Add Beauty with a Copper Gutter
Gutters serve a practical purpose. They collect rainwater running off the roof and redirect it away from the building’s foundation, preventing leaks and water damage. Gutters and downspouts can be made from several metals, including aluminum, galvanized steel, and stainless steel, and from wood or vinyl. Generally they are installed to be unnoticeable. A copper gutter, however, can make this utilitarian item an attractive architectural detail.
A copper gutter is attractive. Gutters can be embossed in a wide range of patterns, often chosen to give an Old World atmosphere to the house. A smooth copper gutter often has a sculptural quality.
Additionally, a copper gutter is an ecologically sound choice. Copper is 100 percent recyclable, and the gutter system can be made entirely from scrap copper salvaged from other usages. Copper also has an exceptionally long useful life. Archeologists found part of a water plumbing system from the Pyramid of Cheops in Egypt, and the copper tubing was in serviceable condition after more than 5,000 years.
A copper gutter will not discolor from algae or mold growth. Seagoing vessels use a copper-containing paint for hull protection, and earlier ships often had a copper sheathing that protected against barnacles and other kinds of biofouling.
Copper gutters and downspouts can be installed as half-round sections or with the same rectangular shape as aluminum gutters. Gutter leaderheads, straps, and braces can be plain or can be given highly ornamental forms, sometimes combining copper with other metals for greater effect. Antique copper leaderheads and braces are sometimes collected for their beauty.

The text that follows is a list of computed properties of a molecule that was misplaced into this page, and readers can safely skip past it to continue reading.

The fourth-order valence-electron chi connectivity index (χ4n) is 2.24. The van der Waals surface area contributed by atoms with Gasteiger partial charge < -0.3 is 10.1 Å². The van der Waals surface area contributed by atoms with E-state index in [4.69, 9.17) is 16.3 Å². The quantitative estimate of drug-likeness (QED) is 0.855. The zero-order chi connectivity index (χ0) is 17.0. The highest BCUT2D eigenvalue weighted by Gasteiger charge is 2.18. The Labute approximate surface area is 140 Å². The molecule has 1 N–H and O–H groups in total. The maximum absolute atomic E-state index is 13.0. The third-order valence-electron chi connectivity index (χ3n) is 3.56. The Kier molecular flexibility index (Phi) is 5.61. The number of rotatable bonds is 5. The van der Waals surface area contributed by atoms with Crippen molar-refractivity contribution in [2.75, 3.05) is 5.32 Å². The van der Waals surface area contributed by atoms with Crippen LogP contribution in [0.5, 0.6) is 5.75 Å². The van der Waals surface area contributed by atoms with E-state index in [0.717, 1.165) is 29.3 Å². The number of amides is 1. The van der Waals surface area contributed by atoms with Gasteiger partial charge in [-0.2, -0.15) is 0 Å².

A copper gutter should be installed by a professional installer who has experience with the material. It is easy to burn copper during installation, and builders often choose to use an iron rather than a torch. The oil from human hands will leave lasting marks on raw copper, so most coppersmiths wear clean gloves while working.
A copper gutter does not require painting, because copper does not rust. Unsealed copper is a living surface. It ages to a warm, rich brown with hints of blue and purple in dry conditions and a greenish color in moist or acidic conditions.
A copper gutter will usually form a natural patina in five to seven years in industrial and seacoast atmospheres. In rural atmospheres, patina may not reach its fully oxidized state for ten to fourteen years. In arid environments, the patina may never form completely. Once the patina has developed fully, it is very stable, and no further weathering will occur.
Some people prefer the bright salmon color of new copper. This color can be preserved by sealing the copper gutter with a clear polyurethane or lacquer. The sealant will have to be freshened periodically.
The greatest drawback to a copper gutter is that it is appealing to thieves. Copper is 100 per cent recyclable, and scrap copper brings a good price. Thieves have been known to steal copper gutters, downspouts, leaderheads, and braces from occupied buildings.
Add beauty to your home by installing a copper gutter.